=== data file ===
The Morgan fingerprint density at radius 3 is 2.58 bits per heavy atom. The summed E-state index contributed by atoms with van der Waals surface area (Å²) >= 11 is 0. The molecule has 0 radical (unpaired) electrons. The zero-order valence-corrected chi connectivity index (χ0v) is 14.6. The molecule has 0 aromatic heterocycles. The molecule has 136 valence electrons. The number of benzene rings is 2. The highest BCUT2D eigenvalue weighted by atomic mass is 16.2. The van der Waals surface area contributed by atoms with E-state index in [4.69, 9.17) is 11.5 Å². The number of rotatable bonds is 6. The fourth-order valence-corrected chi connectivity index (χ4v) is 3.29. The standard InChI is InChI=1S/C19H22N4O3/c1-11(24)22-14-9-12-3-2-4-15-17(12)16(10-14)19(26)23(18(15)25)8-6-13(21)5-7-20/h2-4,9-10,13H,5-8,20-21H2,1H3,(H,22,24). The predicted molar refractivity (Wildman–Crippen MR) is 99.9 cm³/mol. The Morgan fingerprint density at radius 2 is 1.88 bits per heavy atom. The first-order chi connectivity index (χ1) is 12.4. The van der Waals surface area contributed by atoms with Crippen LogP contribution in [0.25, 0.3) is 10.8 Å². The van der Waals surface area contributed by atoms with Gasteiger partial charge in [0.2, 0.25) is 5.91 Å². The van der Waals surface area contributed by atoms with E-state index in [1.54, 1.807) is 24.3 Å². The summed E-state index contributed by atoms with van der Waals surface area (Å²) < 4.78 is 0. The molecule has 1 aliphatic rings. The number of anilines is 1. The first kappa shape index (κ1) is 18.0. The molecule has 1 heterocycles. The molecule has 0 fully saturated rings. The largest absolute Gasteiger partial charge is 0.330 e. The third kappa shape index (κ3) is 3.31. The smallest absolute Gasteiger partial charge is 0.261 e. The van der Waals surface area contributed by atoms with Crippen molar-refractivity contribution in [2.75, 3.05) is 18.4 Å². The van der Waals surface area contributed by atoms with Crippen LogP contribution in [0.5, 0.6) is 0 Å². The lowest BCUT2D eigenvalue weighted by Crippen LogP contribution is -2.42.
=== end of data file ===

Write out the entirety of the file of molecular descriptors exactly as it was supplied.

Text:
The Morgan fingerprint density at radius 3 is 2.58 bits per heavy atom. The summed E-state index contributed by atoms with van der Waals surface area (Å²) >= 11 is 0. The molecule has 0 radical (unpaired) electrons. The zero-order valence-corrected chi connectivity index (χ0v) is 14.6. The molecule has 0 aromatic heterocycles. The molecule has 136 valence electrons. The number of benzene rings is 2. The highest BCUT2D eigenvalue weighted by atomic mass is 16.2. The van der Waals surface area contributed by atoms with E-state index in [4.69, 9.17) is 11.5 Å². The number of rotatable bonds is 6. The fourth-order valence-corrected chi connectivity index (χ4v) is 3.29. The standard InChI is InChI=1S/C19H22N4O3/c1-11(24)22-14-9-12-3-2-4-15-17(12)16(10-14)19(26)23(18(15)25)8-6-13(21)5-7-20/h2-4,9-10,13H,5-8,20-21H2,1H3,(H,22,24). The predicted molar refractivity (Wildman–Crippen MR) is 99.9 cm³/mol. The Morgan fingerprint density at radius 2 is 1.88 bits per heavy atom. The first-order chi connectivity index (χ1) is 12.4. The van der Waals surface area contributed by atoms with Crippen LogP contribution in [0.25, 0.3) is 10.8 Å². The van der Waals surface area contributed by atoms with Gasteiger partial charge in [0.2, 0.25) is 5.91 Å². The van der Waals surface area contributed by atoms with E-state index in [1.54, 1.807) is 24.3 Å². The summed E-state index contributed by atoms with van der Waals surface area (Å²) < 4.78 is 0. The molecule has 1 aliphatic rings. The number of anilines is 1. The first kappa shape index (κ1) is 18.0. The molecule has 1 heterocycles. The molecule has 0 fully saturated rings. The largest absolute Gasteiger partial charge is 0.330 e. The third kappa shape index (κ3) is 3.31. The smallest absolute Gasteiger partial charge is 0.261 e. The van der Waals surface area contributed by atoms with Crippen molar-refractivity contribution in [2.75, 3.05) is 18.4 Å². The van der Waals surface area contributed by atoms with Crippen LogP contribution in [0.5, 0.6) is 0 Å². The lowest BCUT2D eigenvalue weighted by Crippen LogP contribution is -2.42.